There are also several oral antihistamines, but my favorite is prescription only Allegra, because it doesnít make you drowsy. Demand the 180 mg once daily dosing, and not the 60 mg dosing. Zyrtec used to be prescription, but it is now over the counter. Although they say it doesnít make you drowsy, it makes me drowsy. Benadryl is the most effective oral antihistamine, but it makes me very drowsy (and it is also used as the ingredient in most over the counter sleeping pills).

    Iíve found that antihistamines are only marginally effective at reducing allergy symptoms. They work best when Iím in the marginal area where my eyes actually itch, but are not painful. In addition, antihistamines have an immediate effect, but they also have a cumulative effect. The longer you take them consistently, the more they work.

    5. Ocular Antibiotics- Iíve tried these several times with different results. Before I realized that my problem was allergy, I found that antibiotic ointments made things worse. I usually put them on before bedtime and then got in bed. I suspect that all the allergens from my mattress, pillows, and the dust covered framed pictures stored behind the bed then attached themselves to my sticky eyelids, making things much, much worse.

    More recently, however, I started using ocular antibiotics again and Iím finding that they may be helping. Recently, Iíve tried by Erythromycin Ointment and then later Azithromycin Gel (sold as Azasite). However, I do not follow my doctorís directions. Instead of putting a huge amount into my eyes and messing up my vision, I wash my hands, apply a small amount to my finger tip, and then rub the ointment onto the surface of my lower eyelid between the lashes and my eyes. Then I close my eyes and apply a little more to the outside surface of my eyelids. I do one eye at a time, and keep my eyes closed for as long as possible after applying the medicine so that my tears donít wash it away before it can be absorbed. It certainly hasnít been making things worse, but since Iím doing this in combination with other treatments, itís hard to tell how much it is helping.

    Be aware that there are risks to using antibiotics. Bacteria and mold compete for resources in your tissues. If you eliminate some bacteria, you eliminate a natural rival which suppresses the mold and other bacteria that wouldnít normally take hold. This is why some women get yeast infections and some people get nasty gut infections (called colitis) after taking antibiotics.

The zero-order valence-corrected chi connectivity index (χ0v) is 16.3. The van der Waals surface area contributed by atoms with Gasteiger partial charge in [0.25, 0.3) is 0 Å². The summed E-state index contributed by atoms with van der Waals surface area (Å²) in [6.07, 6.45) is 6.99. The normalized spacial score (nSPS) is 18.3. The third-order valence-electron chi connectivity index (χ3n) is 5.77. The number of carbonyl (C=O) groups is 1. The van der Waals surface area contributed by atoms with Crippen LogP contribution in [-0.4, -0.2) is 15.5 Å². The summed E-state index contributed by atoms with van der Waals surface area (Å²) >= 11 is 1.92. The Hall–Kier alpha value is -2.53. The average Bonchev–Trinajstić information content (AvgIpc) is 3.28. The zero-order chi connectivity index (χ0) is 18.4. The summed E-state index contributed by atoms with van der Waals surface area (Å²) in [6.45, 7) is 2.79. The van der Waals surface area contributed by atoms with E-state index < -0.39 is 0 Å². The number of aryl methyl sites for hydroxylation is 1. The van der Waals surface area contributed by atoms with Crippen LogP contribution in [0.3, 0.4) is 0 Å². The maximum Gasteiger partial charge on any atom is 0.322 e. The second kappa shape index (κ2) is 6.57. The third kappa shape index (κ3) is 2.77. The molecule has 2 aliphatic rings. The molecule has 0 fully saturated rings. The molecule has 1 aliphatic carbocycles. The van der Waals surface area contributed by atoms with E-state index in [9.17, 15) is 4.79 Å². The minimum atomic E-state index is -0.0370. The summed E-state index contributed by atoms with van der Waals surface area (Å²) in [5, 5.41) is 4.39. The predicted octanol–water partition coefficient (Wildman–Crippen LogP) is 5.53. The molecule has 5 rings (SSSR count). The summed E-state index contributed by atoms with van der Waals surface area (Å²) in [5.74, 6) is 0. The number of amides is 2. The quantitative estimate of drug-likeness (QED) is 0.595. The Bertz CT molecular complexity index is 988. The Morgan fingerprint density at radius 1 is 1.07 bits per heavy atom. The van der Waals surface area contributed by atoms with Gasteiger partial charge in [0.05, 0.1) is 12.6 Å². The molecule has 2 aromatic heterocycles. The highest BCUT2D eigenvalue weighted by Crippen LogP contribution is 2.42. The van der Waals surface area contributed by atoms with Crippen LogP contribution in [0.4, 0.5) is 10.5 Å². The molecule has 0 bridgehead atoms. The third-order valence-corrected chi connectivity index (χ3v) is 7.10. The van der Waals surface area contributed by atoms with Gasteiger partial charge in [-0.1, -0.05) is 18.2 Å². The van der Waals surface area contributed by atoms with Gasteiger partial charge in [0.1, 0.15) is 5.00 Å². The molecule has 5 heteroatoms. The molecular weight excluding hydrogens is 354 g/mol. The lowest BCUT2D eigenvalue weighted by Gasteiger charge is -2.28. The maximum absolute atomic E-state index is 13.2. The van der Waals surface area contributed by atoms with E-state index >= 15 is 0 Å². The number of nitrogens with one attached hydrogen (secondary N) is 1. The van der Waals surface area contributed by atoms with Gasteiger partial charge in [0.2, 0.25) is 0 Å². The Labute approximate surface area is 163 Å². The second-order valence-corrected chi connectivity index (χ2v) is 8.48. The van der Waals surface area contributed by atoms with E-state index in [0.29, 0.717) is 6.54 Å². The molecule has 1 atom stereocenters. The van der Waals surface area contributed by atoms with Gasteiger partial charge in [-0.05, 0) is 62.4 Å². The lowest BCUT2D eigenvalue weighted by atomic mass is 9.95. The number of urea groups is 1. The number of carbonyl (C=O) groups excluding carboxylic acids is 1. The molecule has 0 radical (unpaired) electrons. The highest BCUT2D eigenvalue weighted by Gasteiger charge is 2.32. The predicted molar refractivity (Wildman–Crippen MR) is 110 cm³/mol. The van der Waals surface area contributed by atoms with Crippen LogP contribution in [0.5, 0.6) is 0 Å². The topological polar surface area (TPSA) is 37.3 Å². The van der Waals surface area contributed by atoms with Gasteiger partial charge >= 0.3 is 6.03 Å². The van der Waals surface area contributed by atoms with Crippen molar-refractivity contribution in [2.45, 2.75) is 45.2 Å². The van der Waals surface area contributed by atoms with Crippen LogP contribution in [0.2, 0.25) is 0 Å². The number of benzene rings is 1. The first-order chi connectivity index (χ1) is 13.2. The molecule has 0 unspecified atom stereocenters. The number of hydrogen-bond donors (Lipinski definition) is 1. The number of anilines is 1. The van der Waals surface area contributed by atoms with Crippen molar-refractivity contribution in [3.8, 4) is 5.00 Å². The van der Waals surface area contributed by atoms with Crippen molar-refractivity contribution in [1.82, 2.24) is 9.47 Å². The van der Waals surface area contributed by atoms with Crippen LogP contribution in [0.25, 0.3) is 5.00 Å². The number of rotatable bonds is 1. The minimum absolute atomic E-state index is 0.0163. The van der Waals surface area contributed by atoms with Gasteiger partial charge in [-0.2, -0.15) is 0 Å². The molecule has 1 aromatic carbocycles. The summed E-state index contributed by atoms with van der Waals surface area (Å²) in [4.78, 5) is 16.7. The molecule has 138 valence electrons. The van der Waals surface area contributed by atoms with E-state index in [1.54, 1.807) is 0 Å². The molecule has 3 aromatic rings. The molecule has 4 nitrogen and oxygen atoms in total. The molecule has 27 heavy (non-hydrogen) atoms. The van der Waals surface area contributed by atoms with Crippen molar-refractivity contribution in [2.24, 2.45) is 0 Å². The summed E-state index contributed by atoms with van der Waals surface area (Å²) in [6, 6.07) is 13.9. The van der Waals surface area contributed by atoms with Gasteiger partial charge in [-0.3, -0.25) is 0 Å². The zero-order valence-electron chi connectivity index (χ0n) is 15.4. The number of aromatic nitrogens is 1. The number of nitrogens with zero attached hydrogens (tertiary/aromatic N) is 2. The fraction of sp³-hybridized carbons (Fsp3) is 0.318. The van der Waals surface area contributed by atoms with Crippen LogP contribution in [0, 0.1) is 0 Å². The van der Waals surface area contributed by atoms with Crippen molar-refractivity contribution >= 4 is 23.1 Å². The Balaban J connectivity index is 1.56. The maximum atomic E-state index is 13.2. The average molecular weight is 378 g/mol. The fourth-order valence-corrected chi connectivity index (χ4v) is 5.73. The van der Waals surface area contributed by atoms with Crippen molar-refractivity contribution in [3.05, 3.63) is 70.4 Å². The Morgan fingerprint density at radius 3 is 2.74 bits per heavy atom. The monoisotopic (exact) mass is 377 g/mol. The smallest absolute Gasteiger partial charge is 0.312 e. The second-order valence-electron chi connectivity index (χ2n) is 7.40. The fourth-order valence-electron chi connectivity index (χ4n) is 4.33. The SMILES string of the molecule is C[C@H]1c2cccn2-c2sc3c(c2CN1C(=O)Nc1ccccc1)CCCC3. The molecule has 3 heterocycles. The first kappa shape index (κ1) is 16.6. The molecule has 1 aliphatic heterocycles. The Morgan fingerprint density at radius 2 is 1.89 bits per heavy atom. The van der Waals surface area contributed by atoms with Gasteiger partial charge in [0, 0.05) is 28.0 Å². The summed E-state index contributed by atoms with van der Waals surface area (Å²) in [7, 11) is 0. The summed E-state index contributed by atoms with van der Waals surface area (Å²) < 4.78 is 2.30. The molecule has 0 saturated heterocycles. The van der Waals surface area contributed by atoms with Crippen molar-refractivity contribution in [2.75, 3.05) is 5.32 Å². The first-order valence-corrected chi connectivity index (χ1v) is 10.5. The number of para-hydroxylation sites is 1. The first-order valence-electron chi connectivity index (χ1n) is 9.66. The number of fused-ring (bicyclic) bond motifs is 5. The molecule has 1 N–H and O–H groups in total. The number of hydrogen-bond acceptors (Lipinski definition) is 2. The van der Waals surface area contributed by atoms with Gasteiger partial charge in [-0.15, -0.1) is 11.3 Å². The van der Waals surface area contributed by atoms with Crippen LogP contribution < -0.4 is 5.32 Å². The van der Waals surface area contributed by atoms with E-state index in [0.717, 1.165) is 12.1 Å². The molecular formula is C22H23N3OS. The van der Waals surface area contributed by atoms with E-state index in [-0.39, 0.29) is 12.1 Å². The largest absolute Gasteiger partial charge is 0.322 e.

Antibiotics may also offer some relief because most antibiotics have an anti-inflammatory effect.

    6. Get some sun- Sunlight kills mold and fungi, and helps your body produce Vitamin D. Obviously, you donít want to get too much, but too little sunlight is unhealthy as well. Iíve found that 15-30 minutes of direct sunlight every day was very helpful. I usually walk around in the sun one day and then lay-out in the sun another day. Recent research suggests that most people are deficient in Vitamin D, and sun exposure is the easiest way to get the right amount.

    Obviously, you want to avoid the sun if you have a medical condition that would be worsened by sun exposure. You should also avoid sunlight if youíre taking Doxycycline or any other medication whose directions tell you to avoid sunlight.

    7. Moisturize- Iíve found that moisturizing my face and eyelids using OTC moisturizers like Eucerin has been very helpful.

    8. Cold compresses- most eye doctors will tell you to use warm compresses. This didnít work for me at all. And why should it? If you have inflammation on any other part of your body, your doctor will tell you to use cold compresses or ice to reduce the inflammation. Heat promotes inflammation. If your eyelids are red and irritated, use cold compresses. This is the most effective immediate remedy, but its effect is short-lived.

    Your eye doctor will tell you that your glands are plugged. I believe that they arenít plugged; rather, they are swollen and producing a thick substance. Although it is thick, it still comes out whenever I rinse with saline, and thus, the glands are NOT plugged.

    Iíve found that my eyes feel best when Iím outside during a cold winter. The cold soothes my eyes, and there is very little mold spores, pollen, and dust mites during cold winter months. If my problem were plugged ducts, I would expect just the opposite.

    9. Steroids- Many eye doctors will recommend short courses of ocular steroids. They have risks, however. Steroids can cause an increase in intraocular pressure and can cause serious retina damage. Thatís why, whenever you take ocular steroids, your doctor should check your eye pressure at least once every two weeks. Steroids can also cause cateracts later in life. There are several weaker steroids which doctors regard as ďsafer,Ē including Alrex (which has been approved for long-term use to treat allergies).

    10. Eye drops- if you must use any kind of ocular eyedrops, try to avoid using ones with preservatives. Iíve found that the use of too many drops that contain preservatives can make my eyes significantly worse, and it can take several days for the effect to go away. Eye drops work best if you follow the instructions: Form a pouch, insert drop, blink twice, and close your eyes for as long as possible. Several formulations of lubricating eye drops are available in single-use vials, with no preservatives.

    Unisol 4 is a preservative free saline. I use it to rinse out my eyes at least once a day, on the theory that rinsing out the allergens is a good thing.

    11. See an allergist and get tested. Because of restrictions imposed by insurance companies, your allergist my not offer you the best testing method.

    Ask for prick testing for every antigen that is available. Ask your allergist to follow-up any negative prick test with an ďintradermal skin test,Ē which involves using a syringe to inject a small amount of antigen into your skin. Offer to pay cash if your insurance wonít cover it, and ask if he offers a cash discount. Blood tests are not effective at detecting allergies.

    Ask your allergist to give you allergy injections for any positive results, ESPECIALLY mold. Some allergists wonít test for mold and wonít treat for mold, so make sure that the doctor you see will.